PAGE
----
While existing data are backwards-looking, future projections do not inspire any hope. Indeed, nothing speaks about the country’s infrastructure incapacitation than 2022 to 2024 Medium-Term Expenditure Framework and Fiscal Strategy Paper (MTEF/FSP). Whereas the capital expenditure (CAPEX) component of the budget currently being implemented is 29 per cent, the medium-term plan puts CAPEX spending at 21, 20 and 18 per cent in 2022, 2023 and 2024 respectively. Though the actual 2022 budget scaled up the capital vote to 32.7 per cent or N5.4 trillion in absolute terms, experts believe the amount is a drop in the ocean when weighed against the huge national need.

THE argument vis-à-vis the reality of the country’s fiscal position has renewed the discussion on finding a workable alternative infrastructure financing model. While the debate continues, the country, inadvertently, may have been test-running the difference special purpose vehicle (SPV) option could make. For one, the Second Niger Bridge, a project under the management of the Nigeria Sovereign Investment Authority (NSIA), is 91 per cent completed, according to government officials who were there for inspection. The overall completion rate, putting the bridge and support infrastructure into the same basket, is estimated at 84 per cent.

On the project, the Chairman of the Board of Directors of NSIA, Farouk Gumel, said: “The Board is pleased with the quality and pace of work. Undoubtedly, the Second Niger Bridge is a vital piece of national infrastructure. With the construction now over 84 per cent done, it will soon begin to reduce travel time and minimal traffic which will, in turn, increase economic activities and enhance the connection between northern and southern parts of the country. A Nigeria that is suitably connected with world-class infrastructure is the Nigeria of our dreams and this road will help in achieving that.”

During a visit, the Minister of Works and Housing, Babatunde Fashola, had said: “What I said was the bridge link will be completed around February or at the latest the end of the first quarter. We are now heading towards the end of the first quarter and as you have heard from them, they will complete the east-bound link on March 15 and the west-bound link on April 2.”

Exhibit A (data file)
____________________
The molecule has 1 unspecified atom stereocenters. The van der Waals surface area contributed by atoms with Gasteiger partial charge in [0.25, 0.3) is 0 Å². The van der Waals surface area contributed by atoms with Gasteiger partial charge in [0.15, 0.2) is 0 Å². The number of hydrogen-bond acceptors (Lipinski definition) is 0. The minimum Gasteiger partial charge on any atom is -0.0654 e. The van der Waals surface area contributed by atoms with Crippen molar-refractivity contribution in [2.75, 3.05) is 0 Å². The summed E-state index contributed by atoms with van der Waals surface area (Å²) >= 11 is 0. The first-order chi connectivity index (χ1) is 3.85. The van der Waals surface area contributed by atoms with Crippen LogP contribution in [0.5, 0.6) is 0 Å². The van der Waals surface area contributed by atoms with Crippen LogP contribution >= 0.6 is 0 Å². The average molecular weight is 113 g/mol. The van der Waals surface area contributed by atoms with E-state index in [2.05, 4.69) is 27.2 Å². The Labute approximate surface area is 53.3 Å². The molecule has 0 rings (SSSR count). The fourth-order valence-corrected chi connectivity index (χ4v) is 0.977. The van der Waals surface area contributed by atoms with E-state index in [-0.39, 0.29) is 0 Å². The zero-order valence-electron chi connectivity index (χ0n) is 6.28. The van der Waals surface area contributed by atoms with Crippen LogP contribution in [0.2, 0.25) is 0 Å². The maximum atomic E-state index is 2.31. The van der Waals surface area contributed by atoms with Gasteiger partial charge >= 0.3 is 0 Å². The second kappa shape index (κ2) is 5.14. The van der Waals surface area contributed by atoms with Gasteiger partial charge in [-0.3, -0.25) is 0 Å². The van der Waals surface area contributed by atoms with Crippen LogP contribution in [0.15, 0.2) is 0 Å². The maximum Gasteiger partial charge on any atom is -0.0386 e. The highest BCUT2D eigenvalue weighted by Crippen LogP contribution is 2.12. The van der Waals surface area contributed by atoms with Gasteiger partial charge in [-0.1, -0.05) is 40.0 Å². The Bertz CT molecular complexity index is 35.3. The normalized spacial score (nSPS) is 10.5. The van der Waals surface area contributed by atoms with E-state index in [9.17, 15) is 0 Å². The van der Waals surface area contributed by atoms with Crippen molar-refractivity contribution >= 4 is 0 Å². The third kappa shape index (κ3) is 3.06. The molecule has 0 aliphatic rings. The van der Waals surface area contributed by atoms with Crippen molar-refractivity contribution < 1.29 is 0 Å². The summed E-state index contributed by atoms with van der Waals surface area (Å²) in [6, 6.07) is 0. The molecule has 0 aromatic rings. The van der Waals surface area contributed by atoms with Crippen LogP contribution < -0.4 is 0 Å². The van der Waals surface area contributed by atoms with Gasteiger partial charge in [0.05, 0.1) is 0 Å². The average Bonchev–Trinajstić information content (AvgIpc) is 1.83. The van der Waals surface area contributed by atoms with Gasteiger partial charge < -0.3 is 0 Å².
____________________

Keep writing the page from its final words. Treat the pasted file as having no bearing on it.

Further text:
As projected by the former Lagos State governor, the linking of the Second Niger Bridge was done on April 2 in the presence of the Minister of Finance, Budget and National Planning, Zainab Ahmed; Gumel; NSIA Managing Director, Uche Orji and the Deputy Governor of Anambra State, Gilbert Ibezim, during a tour where the Finance Minister said: “Today is a very significant day in the construction cycle of the Second Niger bridge. This is one of the most iconic projects in the country, initially costing a contract sum of N206 billion.

“Today, we have been able to fund this project with N157 billion and I am here to see where all this money is going. And also, the significance of today is that the two ends of the bridge are being put together and this is the final phase of the work. So, technically, I can report to the President that I have seen where all the N157 billion has gone to. This is a project that is very dear to the President and it is designed to uplift the lives and livelihood of the people of the South-East and other parts of the country.”

The importance of the analysis is less of the official showboating than the value of the project and the difference innovative funding models can make in the country’s infrastructure space. During the execution phase, over 20,000 individuals, mostly youths, of the contiguous states were actively engaged. Interestingly, the benefiting states – Anambra and Delta – are notorious for youth restiveness. This suggests that the project would have reduced social tension in the area.